About 400 people gathered in St. Petersburg on 26 February to create a new conservative political party called "Thatcherites of Russia," based on the political and economic principles of the former British Prime Minister Margaret Thatcher. Part of the group's manifesto is to reduce taxes, establish a Russian House of Lords, and preserve the results of the country's past privatization efforts, Reuters reported. The new party will not participate in upcoming Duma elections, according to ITAR-TASS. JAC
OIL TOWN ELECTS NEW MAYOR
Voters in Nefteyugansk in the Khanty- Mansi Autonomous Okrug on 28 February elected Vladimir Tkachev as mayor. Tkachev was the deputy of the previous mayor, Vladimir Petukhov, who was slain in an apparent contract killing last summer. Turnout was 64.2 percent. JAC
CONFLICT BETWEEN RELIGIOUS SCHOOL, ST. PETERSBURG POLICE CONTINUES
A standoff between police, students, teachers, and parents at a school operated by a Dutch evangelical group in St. Petersburg continued for a fifth consecutive day on 26 February. The school is defying a court order requiring it to move; the city government maintains that the school is unlicensed, does not meet sanitary and fire safety standards, and is run by a group that is registered as a social rather than a religious organization, according to AP and Reuters. School and human rights group officials counter that the real conflict is over the right of religious groups to teach their faith. JAC
ST. KSENIA ICON LEAKING FOR SECOND TIME
An icon of Saint Ksenia in the Yakovlevskoe village church in Kostroma Oblast starting oozing myrrh for the second time in three years, ITAR-TASS reported on 26 February. According to the village priest, the icon first started weeping tears of myrrh during the funeral service of a local woman much venerated for her kindness. JAC
RUSSIAN SOLDIERS OF FORTUNE FIGHTING IN HORN OF AFRICA?
Reports that some mercenaries fighting in the Ethiopia and Eritrea might be Russian citizens are difficult either to confirm or deny, "Izvestiya" reported on 25 February. A spokesman for the Ethiopian embassy in Moscow told the newspaper that his country has no foreign mercenaries at all, only Russian military specialists who have been invited to teach at higher educational institutions. Representatives of the Eritrean Embassy in Moscow said that Russian aircraft pilots are fighting with the Ethiopian army. An "expert" working on the Russian publication, "Soldier of Fortune," suggested that foreign soldiers may be members of other CIS countries who happen to speak Russian well and have therefore been mistaken for Russian citizens. JAC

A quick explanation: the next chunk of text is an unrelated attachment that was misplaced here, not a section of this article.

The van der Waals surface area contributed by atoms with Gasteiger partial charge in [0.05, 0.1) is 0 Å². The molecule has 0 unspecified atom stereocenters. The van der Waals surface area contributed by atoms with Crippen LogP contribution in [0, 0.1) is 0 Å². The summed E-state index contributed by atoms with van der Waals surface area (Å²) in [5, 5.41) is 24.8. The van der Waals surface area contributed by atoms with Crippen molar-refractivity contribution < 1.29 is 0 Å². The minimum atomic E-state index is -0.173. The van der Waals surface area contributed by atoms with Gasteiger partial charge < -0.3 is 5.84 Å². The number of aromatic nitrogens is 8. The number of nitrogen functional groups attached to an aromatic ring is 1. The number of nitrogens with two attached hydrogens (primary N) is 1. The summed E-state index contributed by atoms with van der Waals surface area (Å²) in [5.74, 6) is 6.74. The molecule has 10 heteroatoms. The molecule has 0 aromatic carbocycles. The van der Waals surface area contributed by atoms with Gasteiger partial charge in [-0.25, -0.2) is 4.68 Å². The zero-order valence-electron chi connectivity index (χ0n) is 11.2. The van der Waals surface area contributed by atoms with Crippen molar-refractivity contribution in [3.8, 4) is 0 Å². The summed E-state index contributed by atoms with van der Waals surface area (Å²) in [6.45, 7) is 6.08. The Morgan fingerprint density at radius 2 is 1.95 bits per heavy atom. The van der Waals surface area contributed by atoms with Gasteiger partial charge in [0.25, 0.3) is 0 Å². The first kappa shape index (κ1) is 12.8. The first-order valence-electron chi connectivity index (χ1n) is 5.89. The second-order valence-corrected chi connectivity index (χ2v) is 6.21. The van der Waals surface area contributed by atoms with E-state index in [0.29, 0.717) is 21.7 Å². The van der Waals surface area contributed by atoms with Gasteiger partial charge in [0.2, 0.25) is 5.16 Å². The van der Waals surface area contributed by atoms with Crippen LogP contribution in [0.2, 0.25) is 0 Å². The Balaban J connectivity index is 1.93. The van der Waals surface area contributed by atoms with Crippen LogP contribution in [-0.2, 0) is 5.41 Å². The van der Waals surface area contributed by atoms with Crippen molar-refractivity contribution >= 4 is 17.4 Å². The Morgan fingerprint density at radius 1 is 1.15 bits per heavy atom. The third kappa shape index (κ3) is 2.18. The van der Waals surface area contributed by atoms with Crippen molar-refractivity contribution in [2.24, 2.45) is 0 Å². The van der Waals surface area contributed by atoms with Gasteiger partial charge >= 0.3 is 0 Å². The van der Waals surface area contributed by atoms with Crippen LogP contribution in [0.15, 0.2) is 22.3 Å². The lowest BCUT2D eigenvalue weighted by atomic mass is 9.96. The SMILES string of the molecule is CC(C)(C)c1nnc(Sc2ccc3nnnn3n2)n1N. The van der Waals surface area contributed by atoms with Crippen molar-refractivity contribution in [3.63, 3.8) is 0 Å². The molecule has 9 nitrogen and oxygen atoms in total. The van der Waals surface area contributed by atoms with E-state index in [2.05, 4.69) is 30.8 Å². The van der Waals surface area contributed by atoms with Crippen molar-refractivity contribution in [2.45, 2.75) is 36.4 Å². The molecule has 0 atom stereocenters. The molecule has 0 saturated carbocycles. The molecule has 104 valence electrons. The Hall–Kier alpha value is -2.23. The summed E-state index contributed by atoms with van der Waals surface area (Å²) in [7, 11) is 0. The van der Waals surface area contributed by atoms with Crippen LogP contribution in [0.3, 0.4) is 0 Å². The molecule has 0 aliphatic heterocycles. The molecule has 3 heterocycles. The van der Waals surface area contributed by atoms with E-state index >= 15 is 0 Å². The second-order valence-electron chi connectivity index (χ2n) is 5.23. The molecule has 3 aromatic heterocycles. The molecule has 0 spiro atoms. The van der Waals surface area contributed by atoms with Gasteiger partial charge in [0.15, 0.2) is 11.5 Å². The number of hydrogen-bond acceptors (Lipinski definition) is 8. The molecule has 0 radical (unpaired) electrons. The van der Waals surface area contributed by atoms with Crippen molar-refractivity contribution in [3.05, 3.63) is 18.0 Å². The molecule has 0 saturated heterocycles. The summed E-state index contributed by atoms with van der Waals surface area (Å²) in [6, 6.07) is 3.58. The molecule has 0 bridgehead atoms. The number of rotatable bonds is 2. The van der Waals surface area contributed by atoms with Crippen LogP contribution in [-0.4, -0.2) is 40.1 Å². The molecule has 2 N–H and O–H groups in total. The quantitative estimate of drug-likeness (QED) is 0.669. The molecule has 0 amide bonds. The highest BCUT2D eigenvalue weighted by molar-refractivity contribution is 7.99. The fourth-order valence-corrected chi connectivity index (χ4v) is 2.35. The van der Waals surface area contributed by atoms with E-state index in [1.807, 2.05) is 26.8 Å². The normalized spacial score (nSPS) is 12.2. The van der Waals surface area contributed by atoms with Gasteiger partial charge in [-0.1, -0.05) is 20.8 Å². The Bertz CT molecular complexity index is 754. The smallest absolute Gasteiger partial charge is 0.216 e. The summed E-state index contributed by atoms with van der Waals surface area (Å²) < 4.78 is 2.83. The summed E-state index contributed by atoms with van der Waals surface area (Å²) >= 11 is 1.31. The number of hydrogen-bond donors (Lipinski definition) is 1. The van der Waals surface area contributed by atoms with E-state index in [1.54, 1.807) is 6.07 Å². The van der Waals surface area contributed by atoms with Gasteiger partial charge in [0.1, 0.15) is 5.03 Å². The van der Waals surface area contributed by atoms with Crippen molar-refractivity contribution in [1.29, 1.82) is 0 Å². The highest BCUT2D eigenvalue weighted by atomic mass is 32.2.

RUSSIA CRITICIZES GERMAN AID IN DE-MINING CHECHNYA
Russian Foreign Ministry spokesman Vladimir Rakhmanin told journalists on 26 February that his ministry has lodged a complaint with the German embassy over Bonn's failure to inform Moscow in advance that it is training Chechens to detect and defuse mines, Reuters and ITAR-TASS reported. Rakhmanin objected that such specialized knowledge can also be used to plant mines. LF
RUSSIAN, CHECHEN OFFICIALS DISCUSS COORDINATING ANTI-CRIME MEASURES
Russian Interior Minister Sergei Stepashin met with Chechen Deputy Prime Minister Turpal Atgeriev in Dagestan on 26 February to discuss how to combat crime in Chechnya and the surrounding regions, Russian agencies reported. Stepashin explicitly denied that Moscow plans to designate the border between Chechnya and Dagestan an international one. LF
CONVICTED CHECHEN TERRORISTS TO SERVE PRISON TERMS IN CHECHNYA?
Chechen Prosecutor-General Magomed Magomadov told Interfax on 26 February that the two Chechen women sentenced earlier last month for involvement in a bomb blast at the Pyatigorsk railway station in April 1997 may be sent back to Chechnya under agreements between Moscow and Grozny. Chechen President Aslan Maskhadov appealed to Russian President Yeltsin to allow them to do so after Chechen militants had threatened reprisals in Stavropol Krai, where the trial took place (see "RFE/RL Newsline," 17 and 19 February 1999). A Russian Justice Ministry official had said in mid-February that the women would serve their terms in Vologda. LF
ARMENIA CONDEMNS AZERBAIJAN'S KARABAKH APPEAL...
The Armenian Foreign Ministry on 25 February issued a statement criticizing Azerbaijani President Heidar Aliev's appeal to the French, Russian, and U.S. presidents to take more resolute measures to resolve the Karabakh conflict, Noyan Tapan reported (see "RFE/RL Newsline," 24 February 1999). The statement said it is "especially distressing" that Baku, which rejected the most recent peace plan proposed by the OSCE Minsk Group, is calling on the mediators to demonstrate a more constructive approach. The statement termed Azerbaijan's position "unconstructive," adding that it is the primary obstacle to a settlement of the conflict. It also criticized Azerbaijan's "refusal to recognize Nagorno- Karabakh as a full party to peace talks" and its attempts to "place the conflict in the broader context of Russian-Turkish relations." French President Jacques Chirac has responded to Aliev's appeal, Turan reported on 26 February but did not elaborate. LF